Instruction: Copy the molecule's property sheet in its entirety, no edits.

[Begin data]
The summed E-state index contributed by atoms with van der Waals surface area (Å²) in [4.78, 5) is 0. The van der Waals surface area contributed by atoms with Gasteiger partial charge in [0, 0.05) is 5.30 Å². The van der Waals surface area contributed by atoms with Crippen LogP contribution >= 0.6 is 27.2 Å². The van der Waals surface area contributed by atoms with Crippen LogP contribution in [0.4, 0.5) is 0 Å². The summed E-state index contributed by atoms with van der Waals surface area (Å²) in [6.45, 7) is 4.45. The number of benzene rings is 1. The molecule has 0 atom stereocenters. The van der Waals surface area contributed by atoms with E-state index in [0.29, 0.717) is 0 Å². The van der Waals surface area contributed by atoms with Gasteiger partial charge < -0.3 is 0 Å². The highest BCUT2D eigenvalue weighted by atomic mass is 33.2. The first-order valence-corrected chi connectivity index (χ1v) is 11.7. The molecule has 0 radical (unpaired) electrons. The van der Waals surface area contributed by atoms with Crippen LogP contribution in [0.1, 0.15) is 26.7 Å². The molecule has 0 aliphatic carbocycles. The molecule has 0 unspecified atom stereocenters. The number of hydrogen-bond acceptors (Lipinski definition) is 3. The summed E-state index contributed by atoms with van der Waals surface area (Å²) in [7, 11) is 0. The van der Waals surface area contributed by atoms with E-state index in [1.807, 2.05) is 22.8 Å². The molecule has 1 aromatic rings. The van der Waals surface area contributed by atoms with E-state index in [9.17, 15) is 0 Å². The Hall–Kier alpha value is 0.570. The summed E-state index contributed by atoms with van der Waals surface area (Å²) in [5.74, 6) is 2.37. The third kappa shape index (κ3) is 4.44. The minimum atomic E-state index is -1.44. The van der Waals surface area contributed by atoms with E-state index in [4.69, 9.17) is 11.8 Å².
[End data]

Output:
The summed E-state index contributed by atoms with van der Waals surface area (Å²) in [4.78, 5) is 0. The van der Waals surface area contributed by atoms with Gasteiger partial charge in [0, 0.05) is 5.30 Å². The van der Waals surface area contributed by atoms with Crippen LogP contribution >= 0.6 is 27.2 Å². The van der Waals surface area contributed by atoms with Crippen LogP contribution in [0.4, 0.5) is 0 Å². The summed E-state index contributed by atoms with van der Waals surface area (Å²) in [6.45, 7) is 4.45. The number of benzene rings is 1. The molecule has 0 atom stereocenters. The van der Waals surface area contributed by atoms with E-state index in [0.29, 0.717) is 0 Å². The van der Waals surface area contributed by atoms with Gasteiger partial charge < -0.3 is 0 Å². The highest BCUT2D eigenvalue weighted by atomic mass is 33.2. The first-order valence-corrected chi connectivity index (χ1v) is 11.7. The molecule has 0 radical (unpaired) electrons. The van der Waals surface area contributed by atoms with Crippen LogP contribution in [0.1, 0.15) is 26.7 Å². The molecule has 0 aliphatic carbocycles. The molecule has 0 unspecified atom stereocenters. The number of hydrogen-bond acceptors (Lipinski definition) is 3. The summed E-state index contributed by atoms with van der Waals surface area (Å²) in [7, 11) is 0. The van der Waals surface area contributed by atoms with E-state index in [1.807, 2.05) is 22.8 Å². The molecule has 1 aromatic rings. The van der Waals surface area contributed by atoms with E-state index in [9.17, 15) is 0 Å². The Hall–Kier alpha value is 0.570. The summed E-state index contributed by atoms with van der Waals surface area (Å²) in [5.74, 6) is 2.37. The third kappa shape index (κ3) is 4.44. The minimum atomic E-state index is -1.44. The van der Waals surface area contributed by atoms with E-state index in [4.69, 9.17) is 11.8 Å².